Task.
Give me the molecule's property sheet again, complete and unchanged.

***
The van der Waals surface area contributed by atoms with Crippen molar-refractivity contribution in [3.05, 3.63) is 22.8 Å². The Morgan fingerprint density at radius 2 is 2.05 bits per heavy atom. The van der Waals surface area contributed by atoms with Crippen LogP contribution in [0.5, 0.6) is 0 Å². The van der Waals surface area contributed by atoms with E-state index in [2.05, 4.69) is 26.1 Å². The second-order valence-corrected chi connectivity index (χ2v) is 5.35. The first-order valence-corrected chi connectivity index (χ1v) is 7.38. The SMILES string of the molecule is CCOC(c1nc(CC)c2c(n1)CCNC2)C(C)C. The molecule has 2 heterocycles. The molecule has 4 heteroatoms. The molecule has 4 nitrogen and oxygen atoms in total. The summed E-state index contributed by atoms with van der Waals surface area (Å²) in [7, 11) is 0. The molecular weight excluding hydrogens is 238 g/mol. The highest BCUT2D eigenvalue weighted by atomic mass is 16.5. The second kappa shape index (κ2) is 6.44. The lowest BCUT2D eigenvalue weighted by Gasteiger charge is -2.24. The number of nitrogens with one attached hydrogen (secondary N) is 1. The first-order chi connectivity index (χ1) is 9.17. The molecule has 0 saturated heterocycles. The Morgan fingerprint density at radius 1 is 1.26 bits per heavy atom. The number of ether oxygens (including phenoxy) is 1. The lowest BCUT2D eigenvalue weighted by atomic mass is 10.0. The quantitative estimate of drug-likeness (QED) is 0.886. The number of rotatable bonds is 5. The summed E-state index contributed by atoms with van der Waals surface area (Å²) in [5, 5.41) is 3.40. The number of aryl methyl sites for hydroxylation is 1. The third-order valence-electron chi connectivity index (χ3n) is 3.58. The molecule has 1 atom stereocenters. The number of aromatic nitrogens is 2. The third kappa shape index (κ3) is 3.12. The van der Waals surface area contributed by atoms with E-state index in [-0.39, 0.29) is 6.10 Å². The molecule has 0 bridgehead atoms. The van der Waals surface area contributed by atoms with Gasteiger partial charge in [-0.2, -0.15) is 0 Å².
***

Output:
The van der Waals surface area contributed by atoms with Crippen molar-refractivity contribution in [3.05, 3.63) is 22.8 Å². The Morgan fingerprint density at radius 2 is 2.05 bits per heavy atom. The van der Waals surface area contributed by atoms with Crippen LogP contribution in [0.5, 0.6) is 0 Å². The van der Waals surface area contributed by atoms with E-state index in [2.05, 4.69) is 26.1 Å². The second-order valence-corrected chi connectivity index (χ2v) is 5.35. The first-order valence-corrected chi connectivity index (χ1v) is 7.38. The SMILES string of the molecule is CCOC(c1nc(CC)c2c(n1)CCNC2)C(C)C. The molecule has 2 heterocycles. The molecule has 4 heteroatoms. The molecule has 4 nitrogen and oxygen atoms in total. The summed E-state index contributed by atoms with van der Waals surface area (Å²) in [7, 11) is 0. The molecular weight excluding hydrogens is 238 g/mol. The highest BCUT2D eigenvalue weighted by atomic mass is 16.5. The second kappa shape index (κ2) is 6.44. The lowest BCUT2D eigenvalue weighted by Gasteiger charge is -2.24. The number of nitrogens with one attached hydrogen (secondary N) is 1. The first-order chi connectivity index (χ1) is 9.17. The molecule has 0 saturated heterocycles. The Morgan fingerprint density at radius 1 is 1.26 bits per heavy atom. The number of ether oxygens (including phenoxy) is 1. The lowest BCUT2D eigenvalue weighted by atomic mass is 10.0. The quantitative estimate of drug-likeness (QED) is 0.886. The number of rotatable bonds is 5. The summed E-state index contributed by atoms with van der Waals surface area (Å²) in [5, 5.41) is 3.40. The number of aryl methyl sites for hydroxylation is 1. The third-order valence-electron chi connectivity index (χ3n) is 3.58. The molecule has 1 atom stereocenters. The number of aromatic nitrogens is 2. The third kappa shape index (κ3) is 3.12. The van der Waals surface area contributed by atoms with E-state index in [-0.39, 0.29) is 6.10 Å². The molecule has 0 bridgehead atoms. The van der Waals surface area contributed by atoms with Gasteiger partial charge in [-0.2, -0.15) is 0 Å².